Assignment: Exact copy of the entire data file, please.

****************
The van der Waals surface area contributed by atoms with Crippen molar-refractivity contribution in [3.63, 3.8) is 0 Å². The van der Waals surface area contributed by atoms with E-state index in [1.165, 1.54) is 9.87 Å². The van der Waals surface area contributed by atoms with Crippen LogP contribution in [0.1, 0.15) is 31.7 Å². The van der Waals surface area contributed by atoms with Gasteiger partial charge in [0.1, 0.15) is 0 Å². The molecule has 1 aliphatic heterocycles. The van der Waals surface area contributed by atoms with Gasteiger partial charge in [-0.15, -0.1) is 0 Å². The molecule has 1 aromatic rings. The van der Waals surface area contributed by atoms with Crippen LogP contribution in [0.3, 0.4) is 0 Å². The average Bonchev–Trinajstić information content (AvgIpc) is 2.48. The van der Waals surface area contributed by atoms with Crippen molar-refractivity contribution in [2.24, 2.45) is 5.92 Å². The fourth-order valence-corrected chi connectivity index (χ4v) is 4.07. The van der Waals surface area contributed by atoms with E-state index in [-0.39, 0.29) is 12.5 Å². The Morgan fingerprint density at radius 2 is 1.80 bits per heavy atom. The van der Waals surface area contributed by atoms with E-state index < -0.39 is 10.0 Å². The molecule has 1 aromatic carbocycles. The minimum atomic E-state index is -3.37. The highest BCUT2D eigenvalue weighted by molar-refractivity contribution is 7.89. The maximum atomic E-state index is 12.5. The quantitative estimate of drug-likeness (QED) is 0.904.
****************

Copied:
The van der Waals surface area contributed by atoms with Crippen molar-refractivity contribution in [3.63, 3.8) is 0 Å². The van der Waals surface area contributed by atoms with E-state index in [1.165, 1.54) is 9.87 Å². The van der Waals surface area contributed by atoms with Crippen LogP contribution in [0.1, 0.15) is 31.7 Å². The van der Waals surface area contributed by atoms with Gasteiger partial charge in [0.1, 0.15) is 0 Å². The molecule has 1 aliphatic heterocycles. The van der Waals surface area contributed by atoms with Gasteiger partial charge in [-0.15, -0.1) is 0 Å². The molecule has 1 aromatic rings. The van der Waals surface area contributed by atoms with Crippen LogP contribution in [0.3, 0.4) is 0 Å². The average Bonchev–Trinajstić information content (AvgIpc) is 2.48. The van der Waals surface area contributed by atoms with Crippen molar-refractivity contribution in [2.24, 2.45) is 5.92 Å². The fourth-order valence-corrected chi connectivity index (χ4v) is 4.07. The van der Waals surface area contributed by atoms with E-state index in [-0.39, 0.29) is 12.5 Å². The Morgan fingerprint density at radius 2 is 1.80 bits per heavy atom. The van der Waals surface area contributed by atoms with E-state index < -0.39 is 10.0 Å². The molecule has 1 aromatic carbocycles. The minimum atomic E-state index is -3.37. The highest BCUT2D eigenvalue weighted by molar-refractivity contribution is 7.89. The maximum atomic E-state index is 12.5. The quantitative estimate of drug-likeness (QED) is 0.904.